The omission of this notion of circulation had led economists to to an old formula known as Say's Law, which Keynes disproved mathematically, after observing that the objective facts of the 1920's and 1930's violated it. The rate of re-investment has a lot to do with collective psychological forces that encourage saving or spending more strategically or more opportunistically at different times -- the so-called 'animal spirits' of the markets.

And personal best interests often make these all the wrong times, investing into bubbles or retrenching in the midst of a contracting wave are individually wise choices -- until everyone fails together and someone is left holding the bag. So large institutions like governments and widely-invested banks may need to act to restrain these 'spirit' forces in their own more global self-interest.

The boxed blurb is informal, but the theory behind it is more sound than the classical economic theory behind your argument. And it has been tested empirically by historical comparisons.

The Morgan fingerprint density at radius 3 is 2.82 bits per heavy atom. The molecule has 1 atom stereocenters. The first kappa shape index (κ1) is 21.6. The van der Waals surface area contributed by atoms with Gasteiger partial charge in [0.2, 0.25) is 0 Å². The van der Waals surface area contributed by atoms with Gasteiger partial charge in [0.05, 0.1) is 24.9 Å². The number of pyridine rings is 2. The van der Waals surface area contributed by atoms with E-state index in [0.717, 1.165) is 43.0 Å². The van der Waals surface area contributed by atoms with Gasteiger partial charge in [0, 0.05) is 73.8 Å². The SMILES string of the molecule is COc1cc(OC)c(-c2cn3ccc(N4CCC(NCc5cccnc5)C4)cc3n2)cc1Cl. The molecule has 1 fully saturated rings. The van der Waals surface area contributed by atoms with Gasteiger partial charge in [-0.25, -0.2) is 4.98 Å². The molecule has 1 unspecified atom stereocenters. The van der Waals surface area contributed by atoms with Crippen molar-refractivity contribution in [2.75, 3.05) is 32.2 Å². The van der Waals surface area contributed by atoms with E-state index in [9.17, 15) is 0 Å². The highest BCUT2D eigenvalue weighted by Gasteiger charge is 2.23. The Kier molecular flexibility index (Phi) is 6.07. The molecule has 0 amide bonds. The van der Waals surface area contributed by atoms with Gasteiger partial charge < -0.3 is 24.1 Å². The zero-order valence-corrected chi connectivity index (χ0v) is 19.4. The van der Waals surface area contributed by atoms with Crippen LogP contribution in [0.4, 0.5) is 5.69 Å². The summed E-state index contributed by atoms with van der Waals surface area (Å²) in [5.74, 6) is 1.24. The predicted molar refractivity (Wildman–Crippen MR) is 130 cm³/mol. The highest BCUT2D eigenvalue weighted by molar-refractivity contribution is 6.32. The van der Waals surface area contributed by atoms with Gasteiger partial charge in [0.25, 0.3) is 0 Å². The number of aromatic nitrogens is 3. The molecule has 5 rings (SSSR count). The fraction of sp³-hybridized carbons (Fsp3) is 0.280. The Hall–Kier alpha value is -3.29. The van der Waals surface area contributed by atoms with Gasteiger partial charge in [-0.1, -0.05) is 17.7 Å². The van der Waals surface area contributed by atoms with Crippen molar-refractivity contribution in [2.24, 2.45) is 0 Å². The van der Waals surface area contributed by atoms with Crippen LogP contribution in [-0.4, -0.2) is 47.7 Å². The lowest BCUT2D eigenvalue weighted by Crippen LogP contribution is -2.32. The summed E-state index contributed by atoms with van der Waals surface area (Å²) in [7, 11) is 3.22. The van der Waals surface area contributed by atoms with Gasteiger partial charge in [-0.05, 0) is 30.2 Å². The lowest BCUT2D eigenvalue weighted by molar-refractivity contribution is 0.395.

So which approach would you think Keynes used? He was motivated to contribute the purely abstract mathematics, and logically deconstruct Say's work because the existing theory did not explain what was going on around him. There is not a choice here, there is a coordination between the two approaches. That is the usual reality.

(And there are issues with Keynesian approaches. We just faced one in 2008. We realized that 'too big to fail' institutions, like governments, GM, and AIG, don't ultimately have to pay their debts, if they can threaten us with their instability. We are skittish about letting them go bankrupt. So we have ever-increasing drag and instability on the economy created by the debts of states and the risk-positions of large corporations.

That has nothing to do with this particular issue. Keynesianism works: you can create growth, within limits, by spending taxes and mandating private spending, we do it all the time, openly, or underhandedly via the manipulations of the Reserve Banks. But you still pay for everything in the long run.)